SAGES currently has as its main focus a wide-field chemo-dynamical survey of early-type galaxies, "SLUGGS" (the SAGES Legacy Unifying Globulars and GalaxieS Survey), which capitalizes on the unmatched observing power of the Subaru/Suprime-Cam imager and the Keck/DEIMOS spectrograph, combined with models to interpret the observations in a cosmological context.

In particular, spectroscopy of the near-infrared calcium triplet furnishes kinematic and metallicity information of stars (to ~3 effective radii) and globular clusters (to ~10 effective radii) in two dimensions around the galaxies. With this approach, we aim to measure halo properties such as mass, angular momentum, metallicity gradients, orbit structure and substructures. These fundamental characteristics will provide important clues to the assembly histories of galaxies.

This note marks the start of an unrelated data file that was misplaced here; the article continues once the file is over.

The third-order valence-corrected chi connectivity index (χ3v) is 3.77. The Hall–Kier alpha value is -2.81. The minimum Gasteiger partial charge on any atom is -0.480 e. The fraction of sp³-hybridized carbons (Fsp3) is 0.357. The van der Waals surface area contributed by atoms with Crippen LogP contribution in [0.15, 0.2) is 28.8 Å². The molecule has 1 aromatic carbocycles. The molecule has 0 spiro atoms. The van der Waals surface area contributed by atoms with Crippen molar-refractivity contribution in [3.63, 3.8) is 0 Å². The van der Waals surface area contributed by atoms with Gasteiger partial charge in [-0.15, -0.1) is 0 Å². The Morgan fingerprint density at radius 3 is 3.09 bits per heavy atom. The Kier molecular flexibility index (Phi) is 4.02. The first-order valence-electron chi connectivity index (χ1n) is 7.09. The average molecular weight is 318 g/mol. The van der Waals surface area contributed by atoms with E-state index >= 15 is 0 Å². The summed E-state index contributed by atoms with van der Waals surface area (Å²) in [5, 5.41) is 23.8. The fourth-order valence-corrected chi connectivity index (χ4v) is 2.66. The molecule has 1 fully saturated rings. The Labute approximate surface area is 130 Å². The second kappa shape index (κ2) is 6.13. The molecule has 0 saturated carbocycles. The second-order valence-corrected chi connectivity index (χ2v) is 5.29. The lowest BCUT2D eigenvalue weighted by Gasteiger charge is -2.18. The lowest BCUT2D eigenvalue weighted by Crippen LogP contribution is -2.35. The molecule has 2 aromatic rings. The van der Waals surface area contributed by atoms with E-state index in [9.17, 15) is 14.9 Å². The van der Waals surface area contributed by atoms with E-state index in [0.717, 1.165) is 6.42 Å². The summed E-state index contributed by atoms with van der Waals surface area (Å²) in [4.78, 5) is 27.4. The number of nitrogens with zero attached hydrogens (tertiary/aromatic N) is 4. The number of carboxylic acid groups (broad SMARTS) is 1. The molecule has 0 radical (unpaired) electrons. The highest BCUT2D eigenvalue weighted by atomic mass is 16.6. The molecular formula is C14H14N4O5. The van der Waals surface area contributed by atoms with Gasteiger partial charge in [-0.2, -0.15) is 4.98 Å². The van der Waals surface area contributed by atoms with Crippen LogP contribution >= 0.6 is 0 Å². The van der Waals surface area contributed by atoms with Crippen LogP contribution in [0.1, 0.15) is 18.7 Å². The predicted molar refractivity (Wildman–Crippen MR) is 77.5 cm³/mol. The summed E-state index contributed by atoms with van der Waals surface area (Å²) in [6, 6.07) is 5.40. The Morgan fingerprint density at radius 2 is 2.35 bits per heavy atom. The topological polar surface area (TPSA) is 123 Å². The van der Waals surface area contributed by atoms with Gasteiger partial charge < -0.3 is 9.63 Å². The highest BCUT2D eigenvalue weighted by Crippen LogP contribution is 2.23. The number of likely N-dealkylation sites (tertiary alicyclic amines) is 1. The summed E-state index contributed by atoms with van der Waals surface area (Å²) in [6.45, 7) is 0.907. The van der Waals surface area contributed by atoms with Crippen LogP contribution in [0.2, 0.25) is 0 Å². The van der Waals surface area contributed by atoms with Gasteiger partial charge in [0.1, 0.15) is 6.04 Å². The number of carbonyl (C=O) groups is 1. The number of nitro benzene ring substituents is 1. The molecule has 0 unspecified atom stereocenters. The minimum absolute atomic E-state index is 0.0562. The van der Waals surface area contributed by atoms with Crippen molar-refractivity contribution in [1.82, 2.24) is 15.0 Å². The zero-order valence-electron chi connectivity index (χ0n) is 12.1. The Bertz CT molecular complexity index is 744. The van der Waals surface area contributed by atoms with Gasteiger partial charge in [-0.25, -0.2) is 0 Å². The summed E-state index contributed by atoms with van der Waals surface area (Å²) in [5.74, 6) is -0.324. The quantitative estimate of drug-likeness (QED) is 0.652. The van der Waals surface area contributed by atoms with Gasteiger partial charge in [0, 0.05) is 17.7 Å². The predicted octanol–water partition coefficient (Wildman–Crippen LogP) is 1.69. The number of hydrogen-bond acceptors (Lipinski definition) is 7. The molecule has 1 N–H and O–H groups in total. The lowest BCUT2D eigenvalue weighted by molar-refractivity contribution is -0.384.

An up to date list of published papers along with a general overview of the science gained from the survey is found on the SLUGGS home page.

While the globular cluster observations in SLUGGS follow a standard (but highly efficient) approach, the galaxy observations are novel. These constitute the SMEAGOL project (Spectroscopic Mapping of Early-type Galaxies to their Outer Limits), which uses DEIMOS in a ground-breaking mode of two-dimensional spectroscopy called ``Stellar Kinematics with Multiple Slits" (SKiMS).

The SLUGGS survey follows in the spirit of the original SAURON and PN.Spectrograph surveys by including a "representative" selection of 25 nearby systems. It is supported by NSF grants AST-0808099 (PI: Jean Brodie), AST-0909237 (PI: Aaron Romanowsky), and ARC grant DP130100388 (PI: Forbes).